But seabirds are facing the impact of oil spills as well as pollution, destructive fishing practices and climate change. Island breeding species are suffering from the impact of invasive species.

To promote the mitigation measures BirdLife International and the Royal Society for the Protection of Birds in 2006 formed the Albatross Task Force - the world's first team of dedicated instructors to demonstrate the correct use of mitigation measures to fishermen, and to develop and test new measures.

Teams were initially established in countries with the highest conservation priority in terms of seabird bycatch and those countries which had solid BirdLife links and support structures in place. The initial teams were established in South Africa and Brazil.

This approach has had success. In South Africa four years after the task force began its work with fishermen, for every 100 seabirds previously killed in fisheries, 85 birds now are being saved.

The Albatross Task Force is now active in seven countries and plans to extend this success across the Southern Hemisphere and beyond.

Delegates at the conference will learn how BirdLife has used its practical experience of working with fishermen to develop fact sheets detailing simple and inexpensive measures that can reduce accidental seabird deaths.

An intergovernmental conservation agreement was established in 2004 to address the survival needs of the world's albatrosses and larger petrels.

The Agreement on the Conservation of Albatrosses and Petrels has a grants scheme that invests funds in determining bycatch levels in priority fisheries and in developing promising approaches to bycatch mitigation.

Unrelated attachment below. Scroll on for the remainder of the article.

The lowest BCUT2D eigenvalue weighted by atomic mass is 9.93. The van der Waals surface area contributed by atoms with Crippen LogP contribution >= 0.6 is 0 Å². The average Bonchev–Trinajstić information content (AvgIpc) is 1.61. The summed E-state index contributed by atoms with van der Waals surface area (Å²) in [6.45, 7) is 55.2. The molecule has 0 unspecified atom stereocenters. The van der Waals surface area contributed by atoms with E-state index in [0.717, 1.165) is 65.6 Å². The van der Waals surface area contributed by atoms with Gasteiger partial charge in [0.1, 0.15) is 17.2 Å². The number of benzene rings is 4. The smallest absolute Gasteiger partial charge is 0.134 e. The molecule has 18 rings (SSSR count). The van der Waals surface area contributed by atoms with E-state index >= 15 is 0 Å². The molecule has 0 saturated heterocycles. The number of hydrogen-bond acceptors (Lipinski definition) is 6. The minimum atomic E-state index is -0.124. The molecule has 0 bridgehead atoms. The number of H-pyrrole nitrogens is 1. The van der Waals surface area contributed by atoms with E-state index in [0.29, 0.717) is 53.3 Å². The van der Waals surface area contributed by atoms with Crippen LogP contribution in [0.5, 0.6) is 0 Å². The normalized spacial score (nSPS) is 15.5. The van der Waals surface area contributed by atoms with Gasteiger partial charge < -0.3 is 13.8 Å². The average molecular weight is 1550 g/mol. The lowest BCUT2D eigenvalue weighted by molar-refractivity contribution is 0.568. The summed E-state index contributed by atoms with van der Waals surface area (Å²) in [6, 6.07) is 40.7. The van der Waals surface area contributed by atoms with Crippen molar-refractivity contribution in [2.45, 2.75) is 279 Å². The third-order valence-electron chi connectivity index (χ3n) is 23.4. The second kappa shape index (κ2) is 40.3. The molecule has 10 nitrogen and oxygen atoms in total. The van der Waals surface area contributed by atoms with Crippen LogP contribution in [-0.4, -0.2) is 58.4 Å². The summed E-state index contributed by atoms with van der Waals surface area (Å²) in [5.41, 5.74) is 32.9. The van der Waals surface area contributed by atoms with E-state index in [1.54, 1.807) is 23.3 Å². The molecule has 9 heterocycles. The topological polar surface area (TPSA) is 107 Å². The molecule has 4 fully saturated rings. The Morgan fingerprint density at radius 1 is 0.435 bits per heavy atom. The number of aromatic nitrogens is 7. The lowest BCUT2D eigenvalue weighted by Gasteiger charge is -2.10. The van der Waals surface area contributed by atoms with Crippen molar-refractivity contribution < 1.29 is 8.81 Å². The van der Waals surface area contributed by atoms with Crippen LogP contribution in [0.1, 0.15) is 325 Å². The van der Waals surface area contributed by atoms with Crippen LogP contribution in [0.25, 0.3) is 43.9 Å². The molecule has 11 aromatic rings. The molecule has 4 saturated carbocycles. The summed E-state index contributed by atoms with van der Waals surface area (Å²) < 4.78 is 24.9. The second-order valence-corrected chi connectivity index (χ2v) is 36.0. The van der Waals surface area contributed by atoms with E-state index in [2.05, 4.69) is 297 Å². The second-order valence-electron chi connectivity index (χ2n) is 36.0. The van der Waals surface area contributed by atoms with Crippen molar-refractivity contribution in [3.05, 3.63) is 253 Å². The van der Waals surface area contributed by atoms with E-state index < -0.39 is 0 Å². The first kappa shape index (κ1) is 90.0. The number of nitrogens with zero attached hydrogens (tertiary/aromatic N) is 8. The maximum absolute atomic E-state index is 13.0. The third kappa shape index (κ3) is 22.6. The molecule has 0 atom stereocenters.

Challenges in both domestic and high seas fisheries include obtaining enough information on bycatch rates and gaining support for implementation of bycatch mitigation measures.

The information gathered as a result of these grants has been used by Parties to the Agreement in their efforts to reduce bycatch and to develop specific plans of action in their Exclusive Economic Zones. Parties now include: Argentina, Australia, Brazil, Chile, France, Ecuador, New Zealand, Norway, Peru, South Africa, Spain, the United Kingdom and Uruguay.

Ocean birds, shorebirds, waterbirds, and waterfowl that rely on saltwater habitat are at highest risk from BP's oil spill in the Gulf of Mexico, according to the National Audubon Society.

Audubon warns that since early July and through the next four months, tens of millions of shorebirds, waterfowl and other migratory birds will land on oiled beaches, in sullied coastal wetlands and on tainted waters of the gulf.

"The Gulf of Mexico is like Grand Central Station for the birds of the eastern United States and especially the Mississippi Flyway," said Audubon President Frank Gill.

"The impact of the Gulf disaster on migrating birds will be like a train derailment during rush hour," said Gill. "Not only will it affect the entire system, but its repercussions will be long-lasting. Enabling healthy bird populations to withstand the months and years before the gulf is clean will require both a continuing emergency response and investments in long-term recovery."

全文及圖片詳見:ENS報導